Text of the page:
Lawmakers Propose Legislation to Minimize Helicopter Noise

Congressman Adam Schiff and other county lawmakers aim to regulate helicopter flight paths above Los Angeles County.

Lawmakers introduced legislation Tuesday to help minimize the noise and safety concerns caused by low-flying helicopters above residential neighborhoods.

Congressman Adam Schiff, D-Calif., Senators Dianne Feinstein, D-Calif., and Barbara Boxer, D-Calif., and other Los Angeles County congressional leaders introduced the Los Angeles Residential Helicopter Noise Relief Act, which would require the Federal Aviation Administration to impose regulations on flight paths and set minimum altitudes for helicopters flying in Los Angeles County.

The lawmakers say the proposed legislation addresses the high volume of residential complaints regarding the level of noise from low-flying helicopters.

Schiff said that residents living in the Hollywood Hills, West Hollywood, Glendale, Pasadena and other parts of the San Gabriel Valley are especially impacted by the “intrusive, disruptive and often non-emergency” helicopter traffic above their neighborhoods.

Schiff attributed much of the noise to celebrity news media that follow stars on mundane errands throughout the area.

“The residents in these areas deserve peace and quiet, and if the FAA won’t act, Congress must pass this legislation to give residents the relief they need,” he said in a written statement.

The proposed bill is also intended to minimize commercial aircraft delays while exempting first responders and military aircrafts from the regulations.

Congressmen Henry Waxman, D-Calif., and Brad Sherman, D-Calif., were also included in the bill.

“I hear complaints about helicopter noise from every part of the 33rd District—from Malibu to Brentwood to Benedict Canyon,” said Waxman.  “FAA regulation of the thunderous helicopter traffic over LA is long overdue.  And if the FAA won’t act, Congress must.” 

“The active participation of the FAA, community leaders and the helicopter industry can also help lead to substantial progress in developing solutions to better balance public safety and relief from excessive helicopter noise,” Sherman added.

Lawmakers hope the bill will go into effect within 12 months of being signed into law.

Fred Fonebonne February 07, 2013 at 12:18 AM
Here in Pasadena the problems are almost exclusively caused by police helicopters. They routinely fly a few hundred feet above ground, and often circle endlessly over routine traffic stops. The trouble is, the city has no policy guiding where and when the aircraft will respond to a call. As Police Chief Sanchez explained it, it is left to the pilots themselves to decide where to fly. That is not exactly the most reasonable policy, especially when it costs thousands of dollars an hour to keep the choppers in the air, dollars that might possibly be better spent on more patrols on the ground...you know, where the crime happens?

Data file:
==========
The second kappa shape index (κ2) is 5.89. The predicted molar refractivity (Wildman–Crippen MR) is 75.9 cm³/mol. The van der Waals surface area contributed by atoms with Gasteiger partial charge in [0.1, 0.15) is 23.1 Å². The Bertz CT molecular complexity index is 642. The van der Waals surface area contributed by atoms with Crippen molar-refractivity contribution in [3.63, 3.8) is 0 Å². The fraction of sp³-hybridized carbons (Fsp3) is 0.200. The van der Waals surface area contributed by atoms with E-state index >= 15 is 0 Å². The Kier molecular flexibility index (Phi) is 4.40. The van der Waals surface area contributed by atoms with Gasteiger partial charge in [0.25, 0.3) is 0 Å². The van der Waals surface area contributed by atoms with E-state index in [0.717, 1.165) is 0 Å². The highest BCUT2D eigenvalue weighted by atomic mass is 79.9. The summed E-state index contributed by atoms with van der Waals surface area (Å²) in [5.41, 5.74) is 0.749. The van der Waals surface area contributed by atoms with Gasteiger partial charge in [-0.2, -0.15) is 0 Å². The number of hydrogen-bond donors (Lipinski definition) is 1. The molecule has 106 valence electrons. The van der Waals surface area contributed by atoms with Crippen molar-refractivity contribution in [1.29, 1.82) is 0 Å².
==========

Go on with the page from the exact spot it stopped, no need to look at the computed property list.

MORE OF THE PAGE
Donna Roberts February 07, 2013 at 12:41 AM
Exactly, Fred. It's ridiculous the mis-use of police helicopters for fairly routine matters, both in terms of resources/money and the unnecessary noise and commotion they cause for citizens.
George L. February 07, 2013 at 01:04 AM
And since it is a police helicopter, it will be exempt from the law that Representative Schiff is pushing in DC. If you want change at the local level, go to a city council meeting. Further, express your concerns about burning money at thousands of dollars an hour and how it can be better spent elsewhere. For the things I care about (or don't care about) I do it all the time in my city and every citizen, even the crazy ones, are given an opportunity to speak.
Ivan G February 07, 2013 at 01:07 AM
I live at the edge of the forest, so there are a lot of police helicopters for injured hikers, car wrecks and fires in addition to the more routine flights such as responding to robberies and burglaries. I am willing to tolerate the noise and the invasion of privacy.
Fred Fonebonne February 07, 2013 at 03:04 PM
George, I have attended several city council meetings. I am not the only one to bring this issue up. The city council refuses to even discuss the issue, which leads me to believe there is more than just noise going on here. Just how much is the city dependent on the Homeland Security money that partially paid for that new aircraft? Who's got a stake in it, and why is the whole program such a sacred cow?


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